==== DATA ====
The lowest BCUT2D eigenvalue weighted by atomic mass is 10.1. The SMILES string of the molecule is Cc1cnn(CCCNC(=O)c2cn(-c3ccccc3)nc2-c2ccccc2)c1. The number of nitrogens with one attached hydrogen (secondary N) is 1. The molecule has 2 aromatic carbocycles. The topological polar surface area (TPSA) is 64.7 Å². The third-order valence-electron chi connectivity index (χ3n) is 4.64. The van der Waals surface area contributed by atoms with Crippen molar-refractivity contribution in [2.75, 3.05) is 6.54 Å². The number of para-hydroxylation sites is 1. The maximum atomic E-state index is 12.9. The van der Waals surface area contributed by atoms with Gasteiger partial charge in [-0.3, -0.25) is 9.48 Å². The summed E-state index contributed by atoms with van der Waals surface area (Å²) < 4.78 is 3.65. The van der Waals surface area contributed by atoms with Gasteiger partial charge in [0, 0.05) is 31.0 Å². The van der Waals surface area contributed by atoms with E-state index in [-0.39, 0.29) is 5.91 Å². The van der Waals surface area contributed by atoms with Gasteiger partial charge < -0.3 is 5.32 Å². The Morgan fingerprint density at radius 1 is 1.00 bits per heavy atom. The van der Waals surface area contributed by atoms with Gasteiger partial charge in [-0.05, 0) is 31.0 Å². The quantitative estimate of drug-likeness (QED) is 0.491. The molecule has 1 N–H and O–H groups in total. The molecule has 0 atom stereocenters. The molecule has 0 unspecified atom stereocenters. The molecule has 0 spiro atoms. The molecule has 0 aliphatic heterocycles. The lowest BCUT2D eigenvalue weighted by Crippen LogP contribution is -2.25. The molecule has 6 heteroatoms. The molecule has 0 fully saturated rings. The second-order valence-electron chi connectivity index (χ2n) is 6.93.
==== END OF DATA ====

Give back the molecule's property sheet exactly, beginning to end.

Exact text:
The lowest BCUT2D eigenvalue weighted by atomic mass is 10.1. The SMILES string of the molecule is Cc1cnn(CCCNC(=O)c2cn(-c3ccccc3)nc2-c2ccccc2)c1. The number of nitrogens with one attached hydrogen (secondary N) is 1. The molecule has 2 aromatic carbocycles. The topological polar surface area (TPSA) is 64.7 Å². The third-order valence-electron chi connectivity index (χ3n) is 4.64. The van der Waals surface area contributed by atoms with Crippen molar-refractivity contribution in [2.75, 3.05) is 6.54 Å². The number of para-hydroxylation sites is 1. The maximum atomic E-state index is 12.9. The van der Waals surface area contributed by atoms with Gasteiger partial charge in [-0.3, -0.25) is 9.48 Å². The summed E-state index contributed by atoms with van der Waals surface area (Å²) < 4.78 is 3.65. The van der Waals surface area contributed by atoms with Gasteiger partial charge in [0, 0.05) is 31.0 Å². The van der Waals surface area contributed by atoms with E-state index in [-0.39, 0.29) is 5.91 Å². The van der Waals surface area contributed by atoms with Gasteiger partial charge < -0.3 is 5.32 Å². The Morgan fingerprint density at radius 1 is 1.00 bits per heavy atom. The van der Waals surface area contributed by atoms with Gasteiger partial charge in [-0.05, 0) is 31.0 Å². The quantitative estimate of drug-likeness (QED) is 0.491. The molecule has 1 N–H and O–H groups in total. The molecule has 0 atom stereocenters. The molecule has 0 unspecified atom stereocenters. The molecule has 0 spiro atoms. The molecule has 0 aliphatic heterocycles. The lowest BCUT2D eigenvalue weighted by Crippen LogP contribution is -2.25. The molecule has 6 heteroatoms. The molecule has 0 fully saturated rings. The second-order valence-electron chi connectivity index (χ2n) is 6.93.